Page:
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Real Estate Question: Do I need to be present for the closing?

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8 replies to this topic

#1 of 9 OFFLINE   Jason L.

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Posted June 16 2008 - 12:55 AM

I am coming back to the USA on vacation for several weeks in the next few months. There is a condominium I am looking at buying. I assume that I wouldn't be able to close fast enough on the property before I have to go back. Due to tax laws, I can't stay in the country for very long. Also, it would be annoying and costly to fly back a 2nd time just to close on the property. So my question is: Do I need to be physically present to close on a property? Can they just Fedex me the necessary documents to sign?

#2 of 9 OFFLINE   Johnny Angell

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Posted June 16 2008 - 02:03 AM

With the phone, emails, and over-night mail, you might be able to do it all that way. Another thing to consider is power-of-attorney. Do you have someone who trust to sign the documents? You could grant them a limited poa. Another thing to consider is a walk-thru inspection which is usually done by the buyer before closing. You need someone to do that for you.
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#3 of 9 OFFLINE   Dennis Nicholls

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Posted June 16 2008 - 02:26 AM

I would guess the big problem is that you need a US notary to administer an oath while you sign some of the papers. I closed on selling my SJ house while here in Boise, but that was no problem: FedEx packages and a local notary were all that were required. Where do you live overseas? Can you come up with a US notary there, e.g. in a US embassy? You need to talk to your title company ASAP about signing requirements.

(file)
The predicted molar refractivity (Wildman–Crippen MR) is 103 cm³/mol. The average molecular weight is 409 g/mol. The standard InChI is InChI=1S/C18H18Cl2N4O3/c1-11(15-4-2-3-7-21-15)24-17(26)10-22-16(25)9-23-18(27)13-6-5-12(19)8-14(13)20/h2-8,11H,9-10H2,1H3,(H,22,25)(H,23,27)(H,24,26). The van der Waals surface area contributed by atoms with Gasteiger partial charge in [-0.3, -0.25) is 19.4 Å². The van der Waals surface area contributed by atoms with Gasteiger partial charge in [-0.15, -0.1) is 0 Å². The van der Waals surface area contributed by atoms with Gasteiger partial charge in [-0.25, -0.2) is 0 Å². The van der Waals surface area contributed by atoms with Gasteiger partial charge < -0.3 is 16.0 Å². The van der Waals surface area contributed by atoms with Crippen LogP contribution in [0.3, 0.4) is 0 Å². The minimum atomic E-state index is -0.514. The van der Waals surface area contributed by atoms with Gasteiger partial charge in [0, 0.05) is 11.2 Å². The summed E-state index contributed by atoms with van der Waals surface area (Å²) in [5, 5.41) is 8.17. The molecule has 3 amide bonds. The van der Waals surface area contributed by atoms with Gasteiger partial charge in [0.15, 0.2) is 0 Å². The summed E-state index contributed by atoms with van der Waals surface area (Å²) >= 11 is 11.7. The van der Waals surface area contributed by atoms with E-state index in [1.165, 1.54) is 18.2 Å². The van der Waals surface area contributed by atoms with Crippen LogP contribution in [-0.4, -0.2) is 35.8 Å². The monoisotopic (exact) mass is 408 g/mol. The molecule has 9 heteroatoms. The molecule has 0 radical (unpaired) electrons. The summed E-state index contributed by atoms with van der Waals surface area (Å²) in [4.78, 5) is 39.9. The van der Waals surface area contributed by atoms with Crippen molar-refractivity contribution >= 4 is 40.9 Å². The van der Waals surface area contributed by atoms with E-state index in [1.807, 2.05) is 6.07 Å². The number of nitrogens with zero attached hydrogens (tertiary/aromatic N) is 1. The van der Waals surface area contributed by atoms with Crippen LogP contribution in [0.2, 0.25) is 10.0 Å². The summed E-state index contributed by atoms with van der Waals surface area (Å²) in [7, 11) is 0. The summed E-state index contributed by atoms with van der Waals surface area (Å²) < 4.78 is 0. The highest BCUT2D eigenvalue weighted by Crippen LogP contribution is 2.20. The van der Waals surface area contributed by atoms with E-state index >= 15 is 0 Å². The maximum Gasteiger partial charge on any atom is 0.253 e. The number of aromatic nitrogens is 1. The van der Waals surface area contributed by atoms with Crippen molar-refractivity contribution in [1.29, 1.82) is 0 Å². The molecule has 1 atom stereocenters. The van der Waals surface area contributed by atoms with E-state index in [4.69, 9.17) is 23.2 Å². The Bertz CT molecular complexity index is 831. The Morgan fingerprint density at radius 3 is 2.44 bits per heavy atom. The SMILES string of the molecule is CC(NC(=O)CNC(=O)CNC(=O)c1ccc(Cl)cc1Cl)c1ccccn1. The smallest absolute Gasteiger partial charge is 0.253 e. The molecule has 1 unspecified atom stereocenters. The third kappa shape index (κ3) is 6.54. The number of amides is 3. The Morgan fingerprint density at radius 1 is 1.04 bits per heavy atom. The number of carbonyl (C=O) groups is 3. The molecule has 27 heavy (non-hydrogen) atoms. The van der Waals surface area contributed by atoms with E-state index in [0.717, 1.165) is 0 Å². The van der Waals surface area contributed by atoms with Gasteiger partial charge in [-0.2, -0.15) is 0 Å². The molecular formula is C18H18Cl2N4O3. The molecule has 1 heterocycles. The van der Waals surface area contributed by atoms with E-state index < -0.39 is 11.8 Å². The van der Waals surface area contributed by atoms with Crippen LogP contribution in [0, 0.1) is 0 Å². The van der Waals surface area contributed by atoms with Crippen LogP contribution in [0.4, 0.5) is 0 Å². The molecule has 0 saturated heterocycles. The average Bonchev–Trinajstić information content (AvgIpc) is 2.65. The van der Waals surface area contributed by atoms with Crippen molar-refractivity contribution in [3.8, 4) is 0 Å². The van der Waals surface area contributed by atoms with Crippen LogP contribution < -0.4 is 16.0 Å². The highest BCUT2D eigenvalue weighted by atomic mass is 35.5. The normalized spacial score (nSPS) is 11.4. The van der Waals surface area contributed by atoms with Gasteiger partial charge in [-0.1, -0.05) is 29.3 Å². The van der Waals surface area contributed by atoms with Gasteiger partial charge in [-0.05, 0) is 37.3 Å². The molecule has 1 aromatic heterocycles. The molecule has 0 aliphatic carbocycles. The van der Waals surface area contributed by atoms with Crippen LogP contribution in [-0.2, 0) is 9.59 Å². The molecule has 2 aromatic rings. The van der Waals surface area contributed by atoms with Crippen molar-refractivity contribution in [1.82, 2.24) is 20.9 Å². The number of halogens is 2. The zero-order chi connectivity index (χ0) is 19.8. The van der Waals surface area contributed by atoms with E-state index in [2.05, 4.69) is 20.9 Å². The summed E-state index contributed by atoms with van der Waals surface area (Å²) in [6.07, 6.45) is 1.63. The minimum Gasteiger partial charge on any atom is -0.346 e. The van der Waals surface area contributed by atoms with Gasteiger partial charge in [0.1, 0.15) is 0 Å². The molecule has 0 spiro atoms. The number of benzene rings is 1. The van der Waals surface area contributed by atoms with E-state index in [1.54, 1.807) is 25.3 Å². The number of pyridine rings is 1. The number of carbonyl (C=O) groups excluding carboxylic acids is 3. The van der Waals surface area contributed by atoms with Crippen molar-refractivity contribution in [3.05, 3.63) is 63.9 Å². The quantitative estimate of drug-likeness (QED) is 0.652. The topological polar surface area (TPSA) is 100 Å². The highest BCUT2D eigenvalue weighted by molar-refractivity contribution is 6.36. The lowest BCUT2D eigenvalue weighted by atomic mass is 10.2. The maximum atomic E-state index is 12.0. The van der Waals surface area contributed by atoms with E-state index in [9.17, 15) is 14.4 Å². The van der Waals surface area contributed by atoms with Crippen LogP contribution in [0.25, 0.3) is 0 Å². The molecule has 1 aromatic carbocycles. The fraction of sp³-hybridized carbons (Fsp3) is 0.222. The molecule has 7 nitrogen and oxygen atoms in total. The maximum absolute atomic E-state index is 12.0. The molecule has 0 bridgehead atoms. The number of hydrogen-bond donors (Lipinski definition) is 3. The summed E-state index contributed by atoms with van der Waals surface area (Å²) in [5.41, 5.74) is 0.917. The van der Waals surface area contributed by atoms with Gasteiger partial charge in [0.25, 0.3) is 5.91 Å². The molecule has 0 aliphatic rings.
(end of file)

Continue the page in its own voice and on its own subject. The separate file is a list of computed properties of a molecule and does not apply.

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#4 of 9 OFFLINE   Scott Merryfield

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Posted June 16 2008 - 07:55 AM

We have closed on two condos in South Carolina without being present. Everything was done via FedEx. As Dennis stated, though, the documents had to be witnessed by a notary. I'm not sure how that would work with you out of the country.

#5 of 9 OFFLINE   Matt Stryker

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Posted June 16 2008 - 08:39 AM

I believe that the notary related things can be taken care of at a US Consulate (check the consul webpage for your country). But I think a more reasonable course would be to pursue closing while you are here - plenty of people want to close quick, and with months ahead of time to plan you could line up all the inspections, prefill offer letters and loan apps, etc. You might also check expat message boards to see if someone in your area is a notary living abroad - I considered becoming one to be able to offer services to folks here in Mexico, but I didn't have enough interest.

#6 of 9 OFFLINE   Marianne


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Posted June 17 2008 - 03:49 AM

In the current housing climate you should be able to close quickly because all the people involved with closings are not exactly busy right now.

#7 of 9 OFFLINE   Jason L.

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Posted June 18 2008 - 03:07 AM

I am working on a military base in Djibouti. They have notaries here. I wonder how much faster the closing process is now compared to when I bought a condo back in 1999.

#8 of 9 OFFLINE   Craig


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Posted June 18 2008 - 03:47 AM

Depends a lot on the state where the property is located. There are procedures that have to be followed and in some states it can take 2 or 3 times longer to close than in others.

#9 of 9 OFFLINE   Matt Stryker

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Posted June 26 2008 - 03:17 PM

just as an update, I was in the US consulate in Mexico City today to get my newborn daughter her US citizenship/passport and noticed on the wall that a notary stamp at the embassy only costs $30 US. It also noted that it is still free to get arrested. Thank goodness.

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